Crabs

There are dozens of species of crabs living in the Chesapeake Bay, with the Blue Crab having the most notoriety because its economic importance as seafood. Most of the other varieties are relatively small in comparison, so they are not sought after as food.

Another species of note is the horseshoe crab, a primitive arthropod with a long spiked tail; it is not a true crab, having more in common with the terrestrial spiders or scorpions.

(courtesy photo)

There are also a number of species of Fiddler Crabs, smallish crabs that measure 1.5 to 2 inches across their “carapace” or shell. Fiddler crabs typically have one claw that is much larger than the other. These crabs can live in deep water, marshes, or burrow into sandy areas in shallow water.

Another very small crab also found in sandy areas is the Mole or Sand crab.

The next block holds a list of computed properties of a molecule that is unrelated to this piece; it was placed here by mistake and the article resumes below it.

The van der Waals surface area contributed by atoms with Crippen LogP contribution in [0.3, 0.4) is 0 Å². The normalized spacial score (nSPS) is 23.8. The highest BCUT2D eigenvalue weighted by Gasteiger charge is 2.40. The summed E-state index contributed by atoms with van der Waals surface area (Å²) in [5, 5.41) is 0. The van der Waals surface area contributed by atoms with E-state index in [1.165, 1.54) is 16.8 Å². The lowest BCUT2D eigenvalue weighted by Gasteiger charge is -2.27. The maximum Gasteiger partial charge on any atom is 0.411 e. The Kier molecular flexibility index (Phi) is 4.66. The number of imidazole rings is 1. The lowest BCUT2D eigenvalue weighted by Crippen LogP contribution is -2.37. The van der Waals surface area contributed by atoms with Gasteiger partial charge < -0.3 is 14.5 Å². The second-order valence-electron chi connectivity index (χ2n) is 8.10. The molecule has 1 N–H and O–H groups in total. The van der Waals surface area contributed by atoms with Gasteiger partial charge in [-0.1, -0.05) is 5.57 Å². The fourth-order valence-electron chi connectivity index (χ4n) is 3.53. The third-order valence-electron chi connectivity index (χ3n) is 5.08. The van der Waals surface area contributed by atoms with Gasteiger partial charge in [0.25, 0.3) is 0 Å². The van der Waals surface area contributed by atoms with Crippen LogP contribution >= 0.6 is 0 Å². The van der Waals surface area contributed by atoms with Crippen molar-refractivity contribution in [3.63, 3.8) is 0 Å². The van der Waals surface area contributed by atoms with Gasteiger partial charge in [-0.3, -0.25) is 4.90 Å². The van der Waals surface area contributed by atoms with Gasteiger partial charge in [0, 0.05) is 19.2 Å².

The Black Fingered Mud crab is a small crab found around mud flats, pilings, or oyster reefs. This crab feeds on young oysters and is a major predator of oysters.

The Hermit crab is a small crab that does not develop its own shell; instead this crab will use discarded shells from snails, periwinkles, or oysters.

Some species of crabs have immigrated to the Bay from foreign lands, stowing away in foreign vessels. An example of this is the European Green crab, an invasive species that is native to the North Atlantic and Baltic Sea in Europe.

Other “swimming” crabs that are more common in the Atlantic Ocean or Gulf of Mexico that might find their way into the Bay include the Calico or Lady Crab, Speckled crab, and Rock Crab. These crabs generally grow large enough to eat and are part of seafood fare in areas where they are more common.

A fairly rare individual is the porcelain crab, an arthropod which is actually in the lobster family and lives in deeper waters in the Atlantic Ocean, sometimes making its way into the Bay.

Nature Notes for 7/4/2010